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McFeely: Paid family leave something Sen. Heitkamp can sink her teeth into

FARGO -- The wailing and gnashing of teeth, and maybe even the wringing of hands, over paid family leave legislation is as predictable as the annual pomposity known as the Super Bowl. Snoop Dogg crashed a press event for the Denver Broncos this w...

FARGO -- The wailing and gnashing of teeth, and maybe even the wringing of hands, over paid family leave legislation is as predictable as the annual pomposity known as the Super Bowl. Snoop Dogg crashed a press event for the Denver Broncos this week, asking Peyton Manning if the rapper could get a discount on a brand of pizza the quarterback endorses.“Certainly,” Manning answered, because what else is he going to say? Coming soon to a TV commercial near you, we can be sure.Almost as absurd are the talking points against paid family leave. This is the idea that all employees, regardless of income or importance, should be provided time away from work for serious health conditions of their own or those of a child, parent or spouse. It includes pregnancy, the birth of a child, childbirth recovery and adoption.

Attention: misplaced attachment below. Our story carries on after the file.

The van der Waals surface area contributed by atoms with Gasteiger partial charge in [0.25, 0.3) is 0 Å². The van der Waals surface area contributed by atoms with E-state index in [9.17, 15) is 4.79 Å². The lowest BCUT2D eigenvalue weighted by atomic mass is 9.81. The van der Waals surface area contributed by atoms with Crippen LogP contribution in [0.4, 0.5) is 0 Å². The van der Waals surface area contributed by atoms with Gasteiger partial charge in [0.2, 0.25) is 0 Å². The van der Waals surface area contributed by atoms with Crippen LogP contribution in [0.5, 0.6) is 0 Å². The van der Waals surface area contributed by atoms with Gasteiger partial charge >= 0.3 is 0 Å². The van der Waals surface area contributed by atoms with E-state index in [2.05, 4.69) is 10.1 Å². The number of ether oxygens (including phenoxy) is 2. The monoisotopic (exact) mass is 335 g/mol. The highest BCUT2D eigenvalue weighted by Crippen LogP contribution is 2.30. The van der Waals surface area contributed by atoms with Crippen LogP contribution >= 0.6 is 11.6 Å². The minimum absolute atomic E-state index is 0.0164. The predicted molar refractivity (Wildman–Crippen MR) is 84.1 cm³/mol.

“Radical!”“Jobs killer!”“Anti-business!”“Another unworkable government mandate!”“Punitive!”“An invitation to fraud!”The list goes on. We know it goes on because these are some of the arguments we’ve already heard against paid family leave legislation in states like Minnesota, where some lawmakers tried to get the ball rolling last year. Even with bipartisan interest, a bill introduced in the House of Representatives never got a hearing because Republican leadership blocked it. Perhaps it was just coincidence, but the GOP stymied it after the Minnesota Chamber of Commerce came out strongly against the bill. We’re sure it was just coincidence.That’s why it was important this week to hear Sen. Heidi Heitkamp, D-N.D., announce her support for the Family and Medical Insurance Leave (FAMILY) Act. The bill was introduced in Congress in March 2015 and has had trouble gaining traction. Senate support thus far has come solely from liberals in places like California, New York and Minnesota. Heitkamp - that lifelong gun-totin’, coal-lovin’, EPA-hatin’ Democrat - is the first moderate to sign on. Perhaps this will embolden others to stop cowering.Many people have good jobs and great employers who provide paid time off as a benefit. But too often in North Dakota and other states, workers who don’t have paid leave time are forced to choose between their job and their family. According to Heitkamp’s office, 46 percent of North Dakota’s private-sector workforce cannot earn a single paid sick day.More startling numbers from North Dakota: 61,100 residents are currently caregivers to ailing or elderly family members and 74 percent of children live in households where both parents work.Renee Stromme of the North Dakota Women’s Network says options in such homes are often lose-lose. If going to work is the choice, a family member who needs help at home is left behind.“Or taking the day off could be a possibility, but if you don’t get paid for that day, that can cause some hardship down the line,” Stromme said. “When you’re working paycheck to paycheck and that paycheck is less next time around, it can really lead to a desperate situation.”The impact on business, despite the howling, would be minimal. The FAMILY Act would be a self-sufficient national insurance program funded by small payroll contributions. Employees and employers would pay about $1.50 per week for a typical worker.The chances of it passing? In this age of Obamacare, probably not very good. Maybe less. There’s no doubt the U.S. Chamber of Commerce and various conservative think-tanks will push back with the usual ominous rhetoric.But here’s a fact those in opposition to such progressive legislation cannot deny: It is 2016.It ain’t 1916. Or 1936. Or 1956. Or 1976.The dynamics of families and the workforce have been so upended from those days. Ward Cleaver isn’t walking out the front door at 7:30 each morning while June stays home to look after the three kids. Grandpa and Grandma don’t live in a faraway town, or in an “old-folks home” a couple of miles away.Now June Cleaver is working just as many hours as Ward. The grandparents, who are living longer than they did in the 1950s, have an apartment across town and need help taking their meds every day. Once in awhile, they need somebody to stay with them. And one of the kids and his wife live at home with Ward and June because a grandchild has a medical condition and needs constant care, but the kid and his wife still need to work.Got that? It’s not “Leave It To Beaver” anymore. It’s more like “Modern Family,” but without all the laughs.It’s good to see Sen. Heitkamp support this. She needed an issue other than guns or the EPA to sink her teeth into.Now if Snoop Dogg and Peyton Manning would want to jump on board, it would make her job easier.McFeely is a columnist and radio talk show host for Forum News Service. Email him at mmcfeely@wday.com.FARGO -- The wailing and gnashing of teeth, and maybe even the wringing of hands, over paid family leave legislation is as predictable as the annual pomposity known as the Super Bowl. Snoop Dogg crashed a press event for the Denver Broncos this week, asking Peyton Manning if the rapper could get a discount on a brand of pizza the quarterback endorses.“Certainly,” Manning answered, because what else is he going to say? Coming soon to a TV commercial near you, we can be sure.Almost as absurd are the talking points against paid family leave. This is the idea that all employees, regardless of income or importance, should be provided time away from work for serious health conditions of their own or those of a child, parent or spouse. It includes pregnancy, the birth of a child, childbirth recovery and adoption.